Activists Take to Parliament Square to Protest Saudi-Led Air Strikes in Yemen
The UK cannot ignore its role in this man-made tragedy.
It’s a two-year conflict that, until recently, has largely gone unnoticed in the world’s eyes. But this week, activists from Amnesty International staged a public memorial service for the thousands killed in Yemen’s war, right in the heart of London.
The campaigners erected a six-feet-high gravestone in the middle of Parliament Square to draw attention to the civilians killed by Saudi-led airstrikes, and point to the UK’s involvement in the conflict.
More than 10,000 people have have been killed in the conflict, the majority in air strikes launched by a Saudi-led coalition that supports the existing regime of President Abdrabbuh Mansour Hadi against Houthi rebels.
International governments, including the UK, are implicated in the two-year conflict that has left the impoverished Arab nation on the brink of famine.
In December 2016, the UK’s Defence Minister Michael Fallon told the House of Commons that Saudi Arabia had admitted to using UK-manufactured cluster munitions in Yemen. This revelation had been long-suspected, after Amnesty first began to investigate the use of UK weaponry by the Saudi-led coalition.
“We’re here to remember and pay our respects to the thousands of Yemeni civilians who’ve tragically been killed in two devastating years of Saudi-led airstrikes,“ said Amnesty International’s UK Director Kate Allen in a statement. “Government ministers should long ago have halted arms sales to Saudi Arabia — instead they’ve buried their heads in the sand.”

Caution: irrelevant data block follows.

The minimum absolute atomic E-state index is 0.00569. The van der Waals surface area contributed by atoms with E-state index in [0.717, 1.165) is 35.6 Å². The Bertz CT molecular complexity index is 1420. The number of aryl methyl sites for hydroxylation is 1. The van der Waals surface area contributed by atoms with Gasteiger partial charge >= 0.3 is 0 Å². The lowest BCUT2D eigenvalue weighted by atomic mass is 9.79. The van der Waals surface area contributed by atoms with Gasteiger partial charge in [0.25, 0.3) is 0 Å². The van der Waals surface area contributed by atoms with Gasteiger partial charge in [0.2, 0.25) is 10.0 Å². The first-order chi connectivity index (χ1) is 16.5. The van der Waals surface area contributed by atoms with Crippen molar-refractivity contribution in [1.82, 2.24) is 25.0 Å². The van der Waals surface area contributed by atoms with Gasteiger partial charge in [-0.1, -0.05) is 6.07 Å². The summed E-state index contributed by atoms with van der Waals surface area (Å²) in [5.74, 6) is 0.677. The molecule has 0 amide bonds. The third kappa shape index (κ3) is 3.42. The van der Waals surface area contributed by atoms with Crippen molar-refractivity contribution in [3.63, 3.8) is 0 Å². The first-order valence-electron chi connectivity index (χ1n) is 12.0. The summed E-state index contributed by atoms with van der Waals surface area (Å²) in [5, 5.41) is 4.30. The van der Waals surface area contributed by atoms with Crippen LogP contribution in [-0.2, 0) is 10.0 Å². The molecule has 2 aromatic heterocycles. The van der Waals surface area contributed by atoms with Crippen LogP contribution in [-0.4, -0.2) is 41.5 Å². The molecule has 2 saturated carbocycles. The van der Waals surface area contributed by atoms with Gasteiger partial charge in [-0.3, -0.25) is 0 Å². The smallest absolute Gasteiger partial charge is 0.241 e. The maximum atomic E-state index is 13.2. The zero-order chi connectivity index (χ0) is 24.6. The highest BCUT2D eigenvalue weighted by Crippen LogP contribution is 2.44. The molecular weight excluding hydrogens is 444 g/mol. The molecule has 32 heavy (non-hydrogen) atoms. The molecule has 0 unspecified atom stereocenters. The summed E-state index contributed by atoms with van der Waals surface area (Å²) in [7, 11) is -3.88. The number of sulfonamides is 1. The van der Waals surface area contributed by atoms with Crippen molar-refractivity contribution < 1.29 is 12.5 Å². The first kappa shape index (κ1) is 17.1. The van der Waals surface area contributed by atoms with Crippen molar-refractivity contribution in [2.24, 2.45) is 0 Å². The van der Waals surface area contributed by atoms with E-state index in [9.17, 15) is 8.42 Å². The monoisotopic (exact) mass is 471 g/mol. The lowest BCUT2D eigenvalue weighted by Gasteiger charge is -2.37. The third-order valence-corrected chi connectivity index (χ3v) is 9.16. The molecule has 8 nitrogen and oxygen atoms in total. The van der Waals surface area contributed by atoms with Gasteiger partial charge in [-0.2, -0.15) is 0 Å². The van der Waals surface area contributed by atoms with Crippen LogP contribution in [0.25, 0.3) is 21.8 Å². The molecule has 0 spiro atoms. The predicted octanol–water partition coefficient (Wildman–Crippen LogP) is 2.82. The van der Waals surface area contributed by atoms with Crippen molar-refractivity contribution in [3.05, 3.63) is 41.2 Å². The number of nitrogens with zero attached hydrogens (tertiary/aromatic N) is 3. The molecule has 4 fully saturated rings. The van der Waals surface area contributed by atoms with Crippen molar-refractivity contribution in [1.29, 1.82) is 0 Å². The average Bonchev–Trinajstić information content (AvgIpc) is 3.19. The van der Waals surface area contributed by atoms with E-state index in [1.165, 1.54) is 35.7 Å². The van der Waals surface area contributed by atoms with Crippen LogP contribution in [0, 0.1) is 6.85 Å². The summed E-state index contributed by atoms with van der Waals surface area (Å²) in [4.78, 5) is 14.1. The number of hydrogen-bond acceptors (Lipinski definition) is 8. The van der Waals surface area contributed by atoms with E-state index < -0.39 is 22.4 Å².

“There's a UN treaty that says that if you think the arms that you're selling might be used in human rights abuses, you should not sell them. It is very clear,” she told Global Citizen at the event.
Many have added their voice to outcry against the UK’s reluctance to pull its diplomatic weight against the Saudi-led coalition, and end the sale of arms to the wealthy Gulf state.
Oxfam have condemned the UK’s “calculated complicity,” arguing that the country's current strategy “risks accelerating Yemen towards a famine, putting millions of lives at risk and making a mockery of their global responsibility to those in peril.”
These air strikes do not only add to the daily death toll by hitting civilian populations, they also preventing vital aid from reaching the country’s decimated population. So far this year, three of Save the Children’s shipments of medical aid to Yemen have been disrupted by Saudi-led air strikes.
“These delays are killing children. Our teams are dealing with outbreaks of cholera, and children suffering from diarrhoea, measles, malaria and malnutrition,” said Grant Pritchard, spokesperson for Save the Children in Yemen. “They are turning aid and commercial supplies into weapons of war.”
Leading Conservatives have added to the pressure on the government. Former Secretary of State for International Development, Andrew Mitchell accused the UK of being “tragically complicit” in this “entirely man-made” famine. In his own words: “Yemen is not starving; it is being starved.”
It is a tragedy that it has taken this long for the world to pay attention to the devastation taking place in Yemen. More than 80% of Yemen’s population are in need of humanitarian aid. The UK is currently the fourth largest donor to the humanitarian crisis, in part fuelled by the generosity of the British public. This live-saving aid is vitally important. But along with other governments, it must ensure these efforts are not compromised by its role in the use of arms that put innocent lives at risk — selling weapons to those jeopardising the very lives it is trying to save.